(post summary: I’m teaching in Stellenbosch next week. We have another published paper. Next DeVIDE will have InfoVis. Peter Norvig spouts backyard philosophy on slow email and work-life balance.)
This week, yet another Weekly Head Voices Quickies! The handsome and sun-drenched building below, known as “The BJ” to generations of students, is part of the reason for my current posting-diet. You see, next week I have the pleasure of teaching a post-graduate Visualisation course at my old university in the beautiful town of Stellenbosch. I’ve been putting together a new course especially for this purpose, which has obviously taken up a significant portion of my time.
I’m also greatly looking forward to some quality time with my SA homies. Yo homies! Oh wait, you don’t read my blog… :)
Also on the good news front, the paper that ERCI submitted to the VisWeek 2010 workshop on Visual Analytics in Healthcare has been accepted! This documents the extremely promising first steps that have been set on the path to comprehensive visual analysis of any imaging-based cohort study. Seeing as I’ll be present at VisWeek 2010 (whoohoo!), I’ll be presenting the work at the workshop on Sunday, October 24. Here’s the bibliographic information (I’ll link the full paper as soon as it goes online):
M.D. Steenwijk, J. Milles, M.A. Buchem, J.H. Reiber, and C.P. Botha, Integrated Visual Analysis for Heterogeneous Datasets in Cohort Studies, IEEE VisWeek Workshop on Visual Analytics in Health Care, 2010.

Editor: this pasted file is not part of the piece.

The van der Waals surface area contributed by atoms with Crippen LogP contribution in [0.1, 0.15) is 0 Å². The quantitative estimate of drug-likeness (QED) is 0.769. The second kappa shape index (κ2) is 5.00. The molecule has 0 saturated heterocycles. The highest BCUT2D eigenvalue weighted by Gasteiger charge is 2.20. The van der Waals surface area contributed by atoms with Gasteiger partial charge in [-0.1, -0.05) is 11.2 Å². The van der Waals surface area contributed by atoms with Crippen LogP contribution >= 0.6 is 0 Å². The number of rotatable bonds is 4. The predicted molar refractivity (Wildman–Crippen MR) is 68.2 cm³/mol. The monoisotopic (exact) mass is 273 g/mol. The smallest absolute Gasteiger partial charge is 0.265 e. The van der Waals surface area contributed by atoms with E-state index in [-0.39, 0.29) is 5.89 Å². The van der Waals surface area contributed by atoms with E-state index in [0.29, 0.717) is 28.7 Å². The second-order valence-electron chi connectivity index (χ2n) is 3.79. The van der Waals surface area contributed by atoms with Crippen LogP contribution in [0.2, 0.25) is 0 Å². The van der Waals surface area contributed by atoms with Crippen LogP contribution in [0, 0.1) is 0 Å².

Remember, cite it soon and cite it often! You’ll be doing my HATE-index a favour.
(Nerd Warning ON) On the epiphany front, I had a nice one whilst cataloguing all the various different InfoVis / Visual Analysis software toolkits available on the Interwebs: OF COURSE WE NEED YET ANOTHER ONE! I’ve been itching to start working on a new DeVIDE release, so the next one will have Python / matplotlib / VTK Titan-based InfoVis and Visual Analysis functionality. (Nerd Warning OFF)
On the Backyard Philosophy meets Work-Life Balance meets I-need-to-wrap-this-up front, I recently came across the following quote by Peter Norvig, director of Google Research, taken from an interview with him in the InformationWeek:
> Q. How do you achieve a work-life balance? How do you keep your professional life from dominating everything? >
> A. People get out of balance when they see their value as being able to respond quickly. If I see myself as a machine for answering email, then my work life would never stop because my email never stops. If instead I see my value as separating the important from the unimportant and making good decisions on the important, then I can go home at a reasonable hour, spend time with my family, ignore my email and phone messages all weekend long, and make sure that when I return to work, I am in the right mood to make the good decisions. >
I used to think that I needed to respond to email (and other interruptions) as quickly as possible, but I’ve also very slowly been learning that that’s not really helping anyone. One should indeed rather focus on the important things, and do them well. Communication is important, but necessarily has to take second place, as time is a limited resource. Following this advice could be interpreted in a less than positive way by correspondents who expect a response right away. However, in the long run one is worth much more, to all concerned, by focusing on the important. As with all things, there is a balance that should be sought between between communication and action, between fulfilling short-term and long-term expectations.
Dear readers, I wish you a great week, filled with important accomplishments!
p.s. I stand corrected. My SA homies do read my blog. I’m touched…